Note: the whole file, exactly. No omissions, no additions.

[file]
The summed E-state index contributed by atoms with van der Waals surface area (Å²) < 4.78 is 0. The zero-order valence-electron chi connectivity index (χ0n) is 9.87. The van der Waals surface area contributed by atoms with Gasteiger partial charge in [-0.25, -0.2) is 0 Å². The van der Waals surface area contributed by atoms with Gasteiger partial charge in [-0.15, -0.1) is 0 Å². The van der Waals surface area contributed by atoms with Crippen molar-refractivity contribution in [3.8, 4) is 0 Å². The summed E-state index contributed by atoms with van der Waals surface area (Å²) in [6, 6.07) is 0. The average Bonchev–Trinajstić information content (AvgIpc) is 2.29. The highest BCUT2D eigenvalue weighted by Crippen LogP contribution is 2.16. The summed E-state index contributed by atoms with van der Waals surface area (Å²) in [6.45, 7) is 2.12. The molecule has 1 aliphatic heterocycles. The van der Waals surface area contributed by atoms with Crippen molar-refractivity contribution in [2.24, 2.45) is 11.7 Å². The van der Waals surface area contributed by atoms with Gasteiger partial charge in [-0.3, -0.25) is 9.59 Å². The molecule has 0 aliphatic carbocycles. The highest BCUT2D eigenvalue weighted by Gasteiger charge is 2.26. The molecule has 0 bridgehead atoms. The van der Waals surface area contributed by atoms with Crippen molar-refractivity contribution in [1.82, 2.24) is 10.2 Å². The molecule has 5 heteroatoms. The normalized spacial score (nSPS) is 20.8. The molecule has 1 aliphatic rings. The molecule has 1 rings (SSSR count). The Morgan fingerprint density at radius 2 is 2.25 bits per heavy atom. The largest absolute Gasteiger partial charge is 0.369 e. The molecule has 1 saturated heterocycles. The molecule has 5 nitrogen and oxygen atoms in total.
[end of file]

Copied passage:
The summed E-state index contributed by atoms with van der Waals surface area (Å²) < 4.78 is 0. The zero-order valence-electron chi connectivity index (χ0n) is 9.87. The van der Waals surface area contributed by atoms with Gasteiger partial charge in [-0.25, -0.2) is 0 Å². The van der Waals surface area contributed by atoms with Gasteiger partial charge in [-0.15, -0.1) is 0 Å². The van der Waals surface area contributed by atoms with Crippen molar-refractivity contribution in [3.8, 4) is 0 Å². The summed E-state index contributed by atoms with van der Waals surface area (Å²) in [6, 6.07) is 0. The average Bonchev–Trinajstić information content (AvgIpc) is 2.29. The highest BCUT2D eigenvalue weighted by Crippen LogP contribution is 2.16. The summed E-state index contributed by atoms with van der Waals surface area (Å²) in [6.45, 7) is 2.12. The molecule has 1 aliphatic heterocycles. The van der Waals surface area contributed by atoms with Crippen molar-refractivity contribution in [2.24, 2.45) is 11.7 Å². The van der Waals surface area contributed by atoms with Gasteiger partial charge in [-0.3, -0.25) is 9.59 Å². The molecule has 0 aliphatic carbocycles. The highest BCUT2D eigenvalue weighted by Gasteiger charge is 2.26. The molecule has 0 bridgehead atoms. The van der Waals surface area contributed by atoms with Crippen molar-refractivity contribution in [1.82, 2.24) is 10.2 Å². The molecule has 5 heteroatoms. The normalized spacial score (nSPS) is 20.8. The molecule has 1 aliphatic rings. The molecule has 1 rings (SSSR count). The Morgan fingerprint density at radius 2 is 2.25 bits per heavy atom. The largest absolute Gasteiger partial charge is 0.369 e. The molecule has 1 saturated heterocycles. The molecule has 5 nitrogen and oxygen atoms in total.